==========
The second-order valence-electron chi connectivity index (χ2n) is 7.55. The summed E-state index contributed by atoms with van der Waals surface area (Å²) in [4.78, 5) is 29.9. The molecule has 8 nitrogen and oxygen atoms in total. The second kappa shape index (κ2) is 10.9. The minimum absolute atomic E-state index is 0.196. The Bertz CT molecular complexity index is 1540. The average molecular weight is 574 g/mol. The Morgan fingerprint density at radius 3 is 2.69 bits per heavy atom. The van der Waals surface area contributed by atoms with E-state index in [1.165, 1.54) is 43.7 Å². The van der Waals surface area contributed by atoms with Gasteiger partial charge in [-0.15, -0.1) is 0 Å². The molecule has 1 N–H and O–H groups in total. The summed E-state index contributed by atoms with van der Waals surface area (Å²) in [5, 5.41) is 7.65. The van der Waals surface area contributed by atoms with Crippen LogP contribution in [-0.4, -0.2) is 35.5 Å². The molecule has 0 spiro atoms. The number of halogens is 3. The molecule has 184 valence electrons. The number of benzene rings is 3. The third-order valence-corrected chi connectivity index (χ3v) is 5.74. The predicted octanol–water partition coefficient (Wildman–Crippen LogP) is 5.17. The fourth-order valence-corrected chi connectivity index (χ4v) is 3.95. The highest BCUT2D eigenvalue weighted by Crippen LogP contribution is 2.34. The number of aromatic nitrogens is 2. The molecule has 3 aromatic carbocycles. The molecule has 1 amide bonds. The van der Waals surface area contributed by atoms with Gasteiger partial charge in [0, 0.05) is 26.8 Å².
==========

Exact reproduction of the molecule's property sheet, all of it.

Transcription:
The second-order valence-electron chi connectivity index (χ2n) is 7.55. The summed E-state index contributed by atoms with van der Waals surface area (Å²) in [4.78, 5) is 29.9. The molecule has 8 nitrogen and oxygen atoms in total. The second kappa shape index (κ2) is 10.9. The minimum absolute atomic E-state index is 0.196. The Bertz CT molecular complexity index is 1540. The average molecular weight is 574 g/mol. The Morgan fingerprint density at radius 3 is 2.69 bits per heavy atom. The van der Waals surface area contributed by atoms with E-state index in [1.165, 1.54) is 43.7 Å². The van der Waals surface area contributed by atoms with Gasteiger partial charge in [-0.15, -0.1) is 0 Å². The molecule has 1 N–H and O–H groups in total. The summed E-state index contributed by atoms with van der Waals surface area (Å²) in [5, 5.41) is 7.65. The van der Waals surface area contributed by atoms with Crippen LogP contribution in [-0.4, -0.2) is 35.5 Å². The molecule has 0 spiro atoms. The number of halogens is 3. The molecule has 184 valence electrons. The number of benzene rings is 3. The third-order valence-corrected chi connectivity index (χ3v) is 5.74. The predicted octanol–water partition coefficient (Wildman–Crippen LogP) is 5.17. The fourth-order valence-corrected chi connectivity index (χ4v) is 3.95. The highest BCUT2D eigenvalue weighted by Crippen LogP contribution is 2.34. The number of aromatic nitrogens is 2. The molecule has 3 aromatic carbocycles. The molecule has 1 amide bonds. The van der Waals surface area contributed by atoms with Gasteiger partial charge in [0, 0.05) is 26.8 Å².